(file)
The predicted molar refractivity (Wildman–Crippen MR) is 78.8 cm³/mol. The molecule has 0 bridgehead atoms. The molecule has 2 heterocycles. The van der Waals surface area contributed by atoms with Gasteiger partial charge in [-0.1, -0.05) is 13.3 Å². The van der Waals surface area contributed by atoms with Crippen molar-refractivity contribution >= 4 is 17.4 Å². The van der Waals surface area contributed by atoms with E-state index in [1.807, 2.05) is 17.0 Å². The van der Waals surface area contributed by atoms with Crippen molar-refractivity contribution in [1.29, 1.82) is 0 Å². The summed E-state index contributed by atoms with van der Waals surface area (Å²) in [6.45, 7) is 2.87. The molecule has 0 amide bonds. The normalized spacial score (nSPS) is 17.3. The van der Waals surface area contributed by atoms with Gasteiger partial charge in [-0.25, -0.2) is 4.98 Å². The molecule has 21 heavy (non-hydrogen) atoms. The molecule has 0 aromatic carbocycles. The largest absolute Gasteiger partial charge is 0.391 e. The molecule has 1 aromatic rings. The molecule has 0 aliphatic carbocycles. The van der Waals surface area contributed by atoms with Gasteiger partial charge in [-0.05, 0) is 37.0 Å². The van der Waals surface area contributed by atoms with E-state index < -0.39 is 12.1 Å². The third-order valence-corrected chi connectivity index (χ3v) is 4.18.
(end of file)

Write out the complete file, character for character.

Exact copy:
The predicted molar refractivity (Wildman–Crippen MR) is 78.8 cm³/mol. The molecule has 0 bridgehead atoms. The molecule has 2 heterocycles. The van der Waals surface area contributed by atoms with Gasteiger partial charge in [-0.1, -0.05) is 13.3 Å². The van der Waals surface area contributed by atoms with Crippen molar-refractivity contribution >= 4 is 17.4 Å². The van der Waals surface area contributed by atoms with E-state index in [1.807, 2.05) is 17.0 Å². The van der Waals surface area contributed by atoms with Crippen molar-refractivity contribution in [1.29, 1.82) is 0 Å². The summed E-state index contributed by atoms with van der Waals surface area (Å²) in [6.45, 7) is 2.87. The molecule has 0 amide bonds. The normalized spacial score (nSPS) is 17.3. The van der Waals surface area contributed by atoms with Gasteiger partial charge in [-0.25, -0.2) is 4.98 Å². The molecule has 21 heavy (non-hydrogen) atoms. The molecule has 0 aromatic carbocycles. The largest absolute Gasteiger partial charge is 0.391 e. The molecule has 1 aromatic rings. The molecule has 0 aliphatic carbocycles. The van der Waals surface area contributed by atoms with Gasteiger partial charge in [-0.05, 0) is 37.0 Å². The van der Waals surface area contributed by atoms with E-state index < -0.39 is 12.1 Å². The third-order valence-corrected chi connectivity index (χ3v) is 4.18.